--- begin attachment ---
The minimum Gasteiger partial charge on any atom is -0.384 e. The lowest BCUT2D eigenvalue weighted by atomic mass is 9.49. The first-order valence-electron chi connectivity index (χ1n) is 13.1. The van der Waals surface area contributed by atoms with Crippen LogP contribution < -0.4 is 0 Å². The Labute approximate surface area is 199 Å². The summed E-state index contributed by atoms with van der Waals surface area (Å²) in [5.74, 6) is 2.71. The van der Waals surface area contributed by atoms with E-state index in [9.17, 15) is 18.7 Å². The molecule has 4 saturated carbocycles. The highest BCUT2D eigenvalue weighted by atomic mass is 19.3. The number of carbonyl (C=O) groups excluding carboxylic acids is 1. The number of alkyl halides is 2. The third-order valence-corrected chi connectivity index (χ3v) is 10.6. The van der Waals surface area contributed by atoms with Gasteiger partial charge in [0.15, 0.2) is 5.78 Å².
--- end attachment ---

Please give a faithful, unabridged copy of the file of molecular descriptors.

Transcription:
The minimum Gasteiger partial charge on any atom is -0.384 e. The lowest BCUT2D eigenvalue weighted by atomic mass is 9.49. The first-order valence-electron chi connectivity index (χ1n) is 13.1. The van der Waals surface area contributed by atoms with Crippen LogP contribution < -0.4 is 0 Å². The Labute approximate surface area is 199 Å². The summed E-state index contributed by atoms with van der Waals surface area (Å²) in [5.74, 6) is 2.71. The van der Waals surface area contributed by atoms with E-state index in [9.17, 15) is 18.7 Å². The molecule has 4 saturated carbocycles. The highest BCUT2D eigenvalue weighted by atomic mass is 19.3. The number of carbonyl (C=O) groups excluding carboxylic acids is 1. The number of alkyl halides is 2. The third-order valence-corrected chi connectivity index (χ3v) is 10.6. The van der Waals surface area contributed by atoms with Gasteiger partial charge in [0.15, 0.2) is 5.78 Å².